Climate Models (Inadequacies: Precipitation) - Summary

Mac Lorry-Thanks f... (Below threshold)
echibby:

Mac Lorry-

Thanks for the link. It's interesting that the authors of the piece point out that a set of self-described "20 state-of-the-art GCMs"failed to predict weather trends. GCM stands for Global Climate Model- these aren't used to predict local weather variations, only global climate trends. So are these original models actually GCMs? The article is unclear. The authors of the article seem to equate inability to predict/model Indian monsoon trends with inability to predict/model global climate trends. Conveniently, they ignore models that have correctly predicted global climate trends, such as Hansen's 1992 study I cited earlier.

I also stumbled upon another site: a blog written by climate scientists. Here's what they have to say about climate models:

http://www.realclimate.org/index.php?p=240#ClimateModelling

Thanks for the dialog- I hadn't looked into global modeling much before this.

echibby,Thanks for... (Below threshold)
Mac Lorry:

echibby,

Thanks for the link. There's lots of information on that site, but I note that the date at the top is 1 Dec 2004. This is a fast moving subject and like many people, I expect on-line sources to be more up to date. I'm not saying the content is invalid, just that I'm disappointed it's been static for more than a year.

Computer models work by starting with a set of parameters that describe the atmosphere as it is now or was at some point. Then predict what those parameters will be at some set period into the future by applying the current understanding of how the atmosphere works. Those predicted parameters become the input for the next cycle. The faster the computer the shorter the time period can be and the greater the number of parameters that can be used. Some of the most powerful computers in the world are used to predict weather in this way.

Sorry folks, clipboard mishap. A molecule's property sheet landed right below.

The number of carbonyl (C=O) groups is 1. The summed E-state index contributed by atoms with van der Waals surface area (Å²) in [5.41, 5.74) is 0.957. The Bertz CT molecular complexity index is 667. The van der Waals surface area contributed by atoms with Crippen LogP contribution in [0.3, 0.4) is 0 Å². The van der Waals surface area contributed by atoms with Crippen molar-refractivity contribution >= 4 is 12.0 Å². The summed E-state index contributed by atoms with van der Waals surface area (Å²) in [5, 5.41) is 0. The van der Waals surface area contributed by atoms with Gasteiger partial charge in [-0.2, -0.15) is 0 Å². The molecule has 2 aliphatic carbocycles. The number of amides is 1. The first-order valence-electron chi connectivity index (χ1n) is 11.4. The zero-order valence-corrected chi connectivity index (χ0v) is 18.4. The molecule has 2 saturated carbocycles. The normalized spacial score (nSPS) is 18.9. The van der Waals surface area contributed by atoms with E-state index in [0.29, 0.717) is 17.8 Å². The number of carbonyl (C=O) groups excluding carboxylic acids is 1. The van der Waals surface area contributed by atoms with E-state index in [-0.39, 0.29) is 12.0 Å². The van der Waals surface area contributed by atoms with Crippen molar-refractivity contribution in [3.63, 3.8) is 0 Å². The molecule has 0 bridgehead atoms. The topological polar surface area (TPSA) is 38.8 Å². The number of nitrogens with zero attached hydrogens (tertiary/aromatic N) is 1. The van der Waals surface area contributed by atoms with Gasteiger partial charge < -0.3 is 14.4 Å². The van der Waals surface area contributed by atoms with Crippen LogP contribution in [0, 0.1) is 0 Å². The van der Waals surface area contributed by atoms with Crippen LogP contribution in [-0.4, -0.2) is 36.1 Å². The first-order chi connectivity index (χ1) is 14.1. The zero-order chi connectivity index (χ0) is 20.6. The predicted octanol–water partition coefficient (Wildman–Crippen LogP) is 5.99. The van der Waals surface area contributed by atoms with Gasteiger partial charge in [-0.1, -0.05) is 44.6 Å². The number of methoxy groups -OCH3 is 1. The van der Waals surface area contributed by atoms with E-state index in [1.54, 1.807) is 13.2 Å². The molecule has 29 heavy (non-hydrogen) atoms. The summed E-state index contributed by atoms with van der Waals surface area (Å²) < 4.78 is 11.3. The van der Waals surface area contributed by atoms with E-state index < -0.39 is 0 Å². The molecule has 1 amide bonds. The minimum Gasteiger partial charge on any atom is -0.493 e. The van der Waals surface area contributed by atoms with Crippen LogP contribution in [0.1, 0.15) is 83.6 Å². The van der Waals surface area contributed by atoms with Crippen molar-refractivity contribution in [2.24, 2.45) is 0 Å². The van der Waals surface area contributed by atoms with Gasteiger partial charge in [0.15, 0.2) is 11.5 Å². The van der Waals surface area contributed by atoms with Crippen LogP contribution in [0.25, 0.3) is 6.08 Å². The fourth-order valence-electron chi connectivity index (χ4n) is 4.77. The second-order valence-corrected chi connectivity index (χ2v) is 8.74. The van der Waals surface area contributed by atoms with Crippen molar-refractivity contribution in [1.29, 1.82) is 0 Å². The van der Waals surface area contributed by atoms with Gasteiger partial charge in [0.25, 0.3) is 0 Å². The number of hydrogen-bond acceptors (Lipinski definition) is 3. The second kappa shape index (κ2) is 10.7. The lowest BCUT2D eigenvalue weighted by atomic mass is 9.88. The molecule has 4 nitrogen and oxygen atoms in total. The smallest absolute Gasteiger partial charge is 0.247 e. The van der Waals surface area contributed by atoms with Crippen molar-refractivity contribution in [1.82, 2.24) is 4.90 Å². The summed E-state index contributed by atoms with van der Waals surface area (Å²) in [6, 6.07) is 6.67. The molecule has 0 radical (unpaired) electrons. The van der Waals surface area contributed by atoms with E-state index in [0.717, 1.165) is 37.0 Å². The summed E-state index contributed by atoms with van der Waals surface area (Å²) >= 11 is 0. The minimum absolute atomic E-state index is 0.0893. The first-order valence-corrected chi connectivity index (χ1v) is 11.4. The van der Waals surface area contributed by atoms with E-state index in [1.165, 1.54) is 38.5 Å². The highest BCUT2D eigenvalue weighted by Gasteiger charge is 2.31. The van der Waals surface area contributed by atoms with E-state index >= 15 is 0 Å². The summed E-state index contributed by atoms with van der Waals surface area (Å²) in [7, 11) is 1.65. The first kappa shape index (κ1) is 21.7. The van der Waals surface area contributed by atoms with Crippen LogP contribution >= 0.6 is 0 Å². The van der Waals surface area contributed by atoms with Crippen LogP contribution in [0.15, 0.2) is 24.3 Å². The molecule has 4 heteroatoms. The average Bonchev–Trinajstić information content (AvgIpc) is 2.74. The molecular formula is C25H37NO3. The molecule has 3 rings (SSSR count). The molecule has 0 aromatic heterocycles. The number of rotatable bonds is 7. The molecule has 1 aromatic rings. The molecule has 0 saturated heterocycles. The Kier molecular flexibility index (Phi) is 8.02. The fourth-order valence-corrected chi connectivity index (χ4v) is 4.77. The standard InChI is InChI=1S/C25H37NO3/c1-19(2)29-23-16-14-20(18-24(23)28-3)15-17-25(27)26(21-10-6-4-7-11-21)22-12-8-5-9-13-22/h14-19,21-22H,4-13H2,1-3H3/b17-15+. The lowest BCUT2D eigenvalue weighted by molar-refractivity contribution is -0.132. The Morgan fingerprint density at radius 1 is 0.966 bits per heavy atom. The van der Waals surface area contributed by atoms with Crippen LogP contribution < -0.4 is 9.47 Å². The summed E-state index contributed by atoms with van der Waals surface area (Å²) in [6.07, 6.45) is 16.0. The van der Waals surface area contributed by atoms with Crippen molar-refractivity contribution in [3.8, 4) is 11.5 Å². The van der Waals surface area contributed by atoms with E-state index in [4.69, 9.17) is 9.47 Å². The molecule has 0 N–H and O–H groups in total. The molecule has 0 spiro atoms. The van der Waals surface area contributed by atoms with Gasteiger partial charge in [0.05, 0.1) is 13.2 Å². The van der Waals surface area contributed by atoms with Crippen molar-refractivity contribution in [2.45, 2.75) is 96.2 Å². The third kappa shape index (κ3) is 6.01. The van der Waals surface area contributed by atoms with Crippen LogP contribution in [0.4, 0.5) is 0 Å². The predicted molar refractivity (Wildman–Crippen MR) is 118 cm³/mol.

From your own experience you know that the prediction for tomorrow is more accurate then the prediction for two days into the future, which is more accurate then the predictions for next week. Flaws in the model accumulate so that each cycle is less accurate than the one before it. Obviously, there can be some random occurrences where the prediction for tomorrow is wrong while the prediction for next Friday is correct. To obfuscate matters further predictions are given in percentage chance, such that there's a 50% chance of rain next Friday. Then if it rains or not the predication is only 50% wrong.

The GISS global-climate model's success in estimating Pinatubo's climate impact shows that science has a reasonable understanding of how massive quantities of sulfur dioxide in the upper atmosphere alters the climate. The forcing in such a case is so great as to overwhelm normal processes.

Last summer computer models were used to predict the track and strength of hurricanes in the Gulf of Mexico. Some models were correct on what would happen in the next 24 hours, but then were wrong in following 24 hour predictions. You can't judge a model's accuracy on it's success or failure of any given prediction. Similarly the success of estimating Pinatubo's climate impact doesn't translate to meaning that computer models in general are accurate.